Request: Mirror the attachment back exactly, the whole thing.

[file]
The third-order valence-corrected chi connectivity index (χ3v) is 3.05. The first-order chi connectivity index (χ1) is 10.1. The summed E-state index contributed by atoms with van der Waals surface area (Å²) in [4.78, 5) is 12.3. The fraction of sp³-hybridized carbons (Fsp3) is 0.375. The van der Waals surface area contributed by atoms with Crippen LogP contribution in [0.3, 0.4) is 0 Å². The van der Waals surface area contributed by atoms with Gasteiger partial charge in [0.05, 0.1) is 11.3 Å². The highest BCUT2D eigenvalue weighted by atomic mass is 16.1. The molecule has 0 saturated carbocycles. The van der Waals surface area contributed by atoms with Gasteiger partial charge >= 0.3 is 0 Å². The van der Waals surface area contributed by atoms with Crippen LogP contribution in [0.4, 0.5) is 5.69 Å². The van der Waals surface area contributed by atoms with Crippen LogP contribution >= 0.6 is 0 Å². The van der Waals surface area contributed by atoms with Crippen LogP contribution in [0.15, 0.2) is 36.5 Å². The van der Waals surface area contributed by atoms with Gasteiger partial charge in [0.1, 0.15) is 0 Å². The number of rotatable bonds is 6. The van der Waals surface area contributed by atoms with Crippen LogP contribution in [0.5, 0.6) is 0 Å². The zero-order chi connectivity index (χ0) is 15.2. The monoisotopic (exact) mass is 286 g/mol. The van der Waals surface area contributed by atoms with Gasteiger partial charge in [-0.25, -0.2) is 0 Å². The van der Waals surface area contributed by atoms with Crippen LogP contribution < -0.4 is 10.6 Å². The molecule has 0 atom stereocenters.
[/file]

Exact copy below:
The third-order valence-corrected chi connectivity index (χ3v) is 3.05. The first-order chi connectivity index (χ1) is 10.1. The summed E-state index contributed by atoms with van der Waals surface area (Å²) in [4.78, 5) is 12.3. The fraction of sp³-hybridized carbons (Fsp3) is 0.375. The van der Waals surface area contributed by atoms with Crippen LogP contribution in [0.3, 0.4) is 0 Å². The van der Waals surface area contributed by atoms with Gasteiger partial charge in [0.05, 0.1) is 11.3 Å². The highest BCUT2D eigenvalue weighted by atomic mass is 16.1. The molecule has 0 saturated carbocycles. The van der Waals surface area contributed by atoms with Gasteiger partial charge >= 0.3 is 0 Å². The van der Waals surface area contributed by atoms with Crippen LogP contribution in [0.4, 0.5) is 5.69 Å². The van der Waals surface area contributed by atoms with Crippen LogP contribution >= 0.6 is 0 Å². The van der Waals surface area contributed by atoms with Crippen LogP contribution in [0.15, 0.2) is 36.5 Å². The van der Waals surface area contributed by atoms with Gasteiger partial charge in [0.1, 0.15) is 0 Å². The number of rotatable bonds is 6. The van der Waals surface area contributed by atoms with Crippen LogP contribution in [0.5, 0.6) is 0 Å². The zero-order chi connectivity index (χ0) is 15.2. The monoisotopic (exact) mass is 286 g/mol. The van der Waals surface area contributed by atoms with Gasteiger partial charge in [-0.25, -0.2) is 0 Å². The van der Waals surface area contributed by atoms with Crippen LogP contribution < -0.4 is 10.6 Å². The molecule has 0 atom stereocenters.